Wednesday, January 29, 2014

One of my favorites

One of my favorite recipes comes originally from Claudia Roden's Book of Jewish Food. It is called poulet aux olives, and involves the braising of chicken pieces in olive oil, followed by the addition of onions, garlic, ginger, parsley, tomatoes, lemon juice, and finally blanched olives. As the chicken finishes cooking in all this, everything simmers into an aromatic sauce to be served over rice.

I find that braising chicken in this way turns the meat rubbery and, of course, makes the skin soft and unpalatable. So I've tweaked the recipe. I buy a four and a half pound whole chicken, and roast it at 325 degrees for about two and a half hours. (True professionals will gasp that this makes for one mighty overdone chicken, but I don't like having to guess whether the "juices are running clear and the meat is done." I let the bird rest half an hour under a tent of foil after bringing it out of the oven, and it turns out quite nice.)

As the chicken roasts, I use a bulb baster every so often to siphon off the drippings from the pan. Putting them into a pyrex cup lets the fat rise to the top and the clear juices settle below.

About an hour before I want to serve dinner, I begin making the sauce. This is very simple. Saute one or two onions in olive oil until they soften and turn golden.

Then, add a clove or two of minced garlic, and a half teaspoon of ground ginger. (I'm sure freshly grated ginger would be better, but I must admit I have never tried it.) Stir this briefly, just to warm the garlic -- nothing will ruin a dish as fast as burnt garlic will -- and then add some sliced tomatoes.

Now, add the drippings from the pyrex cup, by using a bulb baster again to siphon off the clear chicken juices from underneath the layer of fat floating on top. All this will then go on the back burner of your stove, along with a handful of parsley. It can simmer twenty or thirty minutes or so, until the tomatoes fall apart; meanwhile you can cook some rice and a vegetable.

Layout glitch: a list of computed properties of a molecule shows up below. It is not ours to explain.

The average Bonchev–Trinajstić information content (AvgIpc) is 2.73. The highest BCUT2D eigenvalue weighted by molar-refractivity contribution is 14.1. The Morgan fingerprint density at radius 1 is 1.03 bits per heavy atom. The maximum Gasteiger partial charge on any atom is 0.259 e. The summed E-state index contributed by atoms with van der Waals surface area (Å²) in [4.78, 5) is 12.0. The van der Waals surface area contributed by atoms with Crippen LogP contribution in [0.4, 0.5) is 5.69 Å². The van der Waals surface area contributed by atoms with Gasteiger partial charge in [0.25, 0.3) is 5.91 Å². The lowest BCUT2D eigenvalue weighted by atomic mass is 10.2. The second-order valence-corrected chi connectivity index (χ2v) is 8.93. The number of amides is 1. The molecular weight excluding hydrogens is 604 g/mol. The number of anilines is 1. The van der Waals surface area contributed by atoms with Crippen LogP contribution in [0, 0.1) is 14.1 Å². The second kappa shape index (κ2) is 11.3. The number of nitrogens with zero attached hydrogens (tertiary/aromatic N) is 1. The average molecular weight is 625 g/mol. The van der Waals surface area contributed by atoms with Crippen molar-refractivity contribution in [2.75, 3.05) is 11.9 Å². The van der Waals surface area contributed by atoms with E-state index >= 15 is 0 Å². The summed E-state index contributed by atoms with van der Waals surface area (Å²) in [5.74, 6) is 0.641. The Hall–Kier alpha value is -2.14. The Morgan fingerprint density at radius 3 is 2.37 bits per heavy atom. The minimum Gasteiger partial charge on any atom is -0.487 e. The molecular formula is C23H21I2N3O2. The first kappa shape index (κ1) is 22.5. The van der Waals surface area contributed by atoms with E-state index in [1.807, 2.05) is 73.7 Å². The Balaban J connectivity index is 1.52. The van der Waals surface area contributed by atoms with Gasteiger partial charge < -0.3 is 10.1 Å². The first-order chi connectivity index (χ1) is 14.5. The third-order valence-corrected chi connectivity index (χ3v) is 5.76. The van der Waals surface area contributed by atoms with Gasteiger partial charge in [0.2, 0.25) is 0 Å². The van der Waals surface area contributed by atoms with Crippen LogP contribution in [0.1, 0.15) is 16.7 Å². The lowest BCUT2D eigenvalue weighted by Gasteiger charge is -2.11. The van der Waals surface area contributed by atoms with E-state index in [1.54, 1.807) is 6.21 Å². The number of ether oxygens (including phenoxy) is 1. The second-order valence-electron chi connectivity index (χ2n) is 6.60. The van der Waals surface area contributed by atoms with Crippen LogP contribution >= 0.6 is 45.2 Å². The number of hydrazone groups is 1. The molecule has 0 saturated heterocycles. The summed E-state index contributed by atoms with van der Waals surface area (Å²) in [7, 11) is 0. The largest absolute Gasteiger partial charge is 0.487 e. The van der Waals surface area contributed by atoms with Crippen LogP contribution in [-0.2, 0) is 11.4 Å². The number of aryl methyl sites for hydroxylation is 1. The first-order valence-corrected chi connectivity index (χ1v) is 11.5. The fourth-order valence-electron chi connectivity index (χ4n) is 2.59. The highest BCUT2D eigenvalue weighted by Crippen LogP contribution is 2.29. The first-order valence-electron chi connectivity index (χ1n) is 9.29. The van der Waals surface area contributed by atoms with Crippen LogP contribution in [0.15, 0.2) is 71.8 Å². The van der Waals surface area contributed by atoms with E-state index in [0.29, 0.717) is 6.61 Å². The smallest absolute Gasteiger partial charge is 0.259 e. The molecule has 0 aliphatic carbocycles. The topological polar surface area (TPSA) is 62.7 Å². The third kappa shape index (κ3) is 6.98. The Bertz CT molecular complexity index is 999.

You can add the olives at any time, really; the original recipe calls for them to be added at the last five minutes of cooking, but I put them in pretty much at the same time as the chicken drippings, just so I don't forget them. I use one small can of sliced black olives and a 7 ounce jar of sliced green olives, both drained of their brine. When the olive sauce is cooked through, and your rice and vegetable are done, it's time to eat.

And what wine will pair with this? I had on hand, European-style, a Vouvray from a reliable producer, Barton & Guestier. It cost less than $8 at the grocery store. The wine has a rich, almost-sweet start, but a dry and somewhat acidic finish that seemed to complement the olives and the ginger, which is probably the signature underlying taste of the dish. Olives and olive oil being things the Jews picked up in their long historic sojourn in Spain, I wonder if a Spanish Rioja would have been a suitable red ....

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